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The Skill Composition of Migration and the Generosity of the Welfare State

  • Alon Cohen
  • Assaf Razin
  • Efraim Sadka

Skilled migrants typically contribute to the welfare state more than they draw in benefits from it. The opposite holds for unskilled migrants. This suggests that a host country is likely to boost (respectively, curtail) its welfare system when absorbing high-skill (respectively, low-skill) migration. In this paper we first examine this hypothesis in a politico-economic setup. We then confront the prediction of the theory with evidence. In doing so, we reckon with an endogeneity problem that arise because the skill composition of migration is itself affected by the generosity of the welfare state.

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File URL: http://www.nber.org/papers/w14738.pdf
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Paper provided by National Bureau of Economic Research, Inc in its series NBER Working Papers with number 14738.

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Date of creation: Feb 2009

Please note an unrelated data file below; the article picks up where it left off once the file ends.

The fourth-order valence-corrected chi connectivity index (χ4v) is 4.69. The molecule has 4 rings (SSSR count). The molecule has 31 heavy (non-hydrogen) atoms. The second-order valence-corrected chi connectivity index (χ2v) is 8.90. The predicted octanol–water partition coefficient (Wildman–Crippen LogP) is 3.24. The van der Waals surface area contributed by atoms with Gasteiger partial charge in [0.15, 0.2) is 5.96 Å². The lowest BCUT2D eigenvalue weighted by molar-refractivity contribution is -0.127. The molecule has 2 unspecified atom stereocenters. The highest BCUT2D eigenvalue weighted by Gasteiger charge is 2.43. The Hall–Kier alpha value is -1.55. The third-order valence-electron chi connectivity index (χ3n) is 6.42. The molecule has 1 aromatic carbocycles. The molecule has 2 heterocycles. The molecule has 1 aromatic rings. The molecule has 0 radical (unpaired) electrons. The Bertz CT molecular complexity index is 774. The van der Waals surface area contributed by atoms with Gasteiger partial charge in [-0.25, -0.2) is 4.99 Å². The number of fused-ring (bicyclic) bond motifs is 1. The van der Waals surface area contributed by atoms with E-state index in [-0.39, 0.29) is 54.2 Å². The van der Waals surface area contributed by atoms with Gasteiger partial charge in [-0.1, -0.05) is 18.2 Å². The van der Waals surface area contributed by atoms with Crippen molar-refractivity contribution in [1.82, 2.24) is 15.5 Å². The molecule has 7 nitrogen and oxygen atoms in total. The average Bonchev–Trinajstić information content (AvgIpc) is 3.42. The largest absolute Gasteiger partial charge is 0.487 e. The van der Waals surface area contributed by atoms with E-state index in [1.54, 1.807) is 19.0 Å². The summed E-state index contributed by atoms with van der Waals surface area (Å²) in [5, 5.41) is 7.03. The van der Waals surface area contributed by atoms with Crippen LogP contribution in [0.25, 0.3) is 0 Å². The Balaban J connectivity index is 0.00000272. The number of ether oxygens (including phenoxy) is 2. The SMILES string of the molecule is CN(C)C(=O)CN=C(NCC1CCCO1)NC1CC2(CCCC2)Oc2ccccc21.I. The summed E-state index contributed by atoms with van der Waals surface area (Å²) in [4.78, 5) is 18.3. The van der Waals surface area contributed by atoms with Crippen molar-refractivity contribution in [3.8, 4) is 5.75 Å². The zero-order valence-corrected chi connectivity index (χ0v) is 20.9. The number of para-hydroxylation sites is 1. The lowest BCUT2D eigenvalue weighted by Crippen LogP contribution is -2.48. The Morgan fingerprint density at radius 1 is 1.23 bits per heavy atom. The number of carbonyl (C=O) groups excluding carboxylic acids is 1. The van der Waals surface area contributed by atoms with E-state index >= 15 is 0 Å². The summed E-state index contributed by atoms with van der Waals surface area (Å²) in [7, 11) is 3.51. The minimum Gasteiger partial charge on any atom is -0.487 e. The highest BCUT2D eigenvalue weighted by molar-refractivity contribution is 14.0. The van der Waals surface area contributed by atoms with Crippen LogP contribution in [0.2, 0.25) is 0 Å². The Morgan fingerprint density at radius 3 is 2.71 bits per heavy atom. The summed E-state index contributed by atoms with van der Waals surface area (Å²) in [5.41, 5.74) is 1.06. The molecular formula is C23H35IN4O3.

Date of revision:
Handle: RePEc:nbr:nberwo:14738
Note: IFM ITI PE
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  1. Kjetil Storesletten, . "Sustaining Fiscal Policy Through Immigration," Homapage Papers _005, Stockholm University, Institute for International Economic Studies.
  2. Cohen, Alon & Razin, Assaf, 2008. "The Skill Composition of Immigrants and the Generosity of the Welfare State: Free vs. Policy-Controlled Migration," CEPR Discussion Papers 7034, C.E.P.R. Discussion Papers.
  3. David H. Romer & Jeffrey A. Frankel, 1999. "Does Trade Cause Growth?," American Economic Review, American Economic Association, vol. 89(3), pages 379-399, June.
  4. Razin, Assaf & Sadka, Efraim & Swagel, Phillip, 1998. "Tax Burden and Migration," Economics Series 59, Institute for Advanced Studies.
  5. Assaf Razin & Efraim Sadka, 2004. "Welfare Migration: Is the Net Fiscal Burden a Good Measure of Its Economic Impact on the Welfare of the Native Born Population?," NBER Working Papers 10682, National Bureau of Economic Research, Inc.
  6. Gordon H. Hanson, 2008. "The Economic Consequences of the International Migration of Labor," NBER Working Papers 14490, National Bureau of Economic Research, Inc.
  7. Philip Oreopoulos & Alan J. Auerbach, 1999. "Analyzing the Fiscal Impact of U.S. Immigration," American Economic Review, American Economic Association, vol. 89(2), pages 176-180, May.
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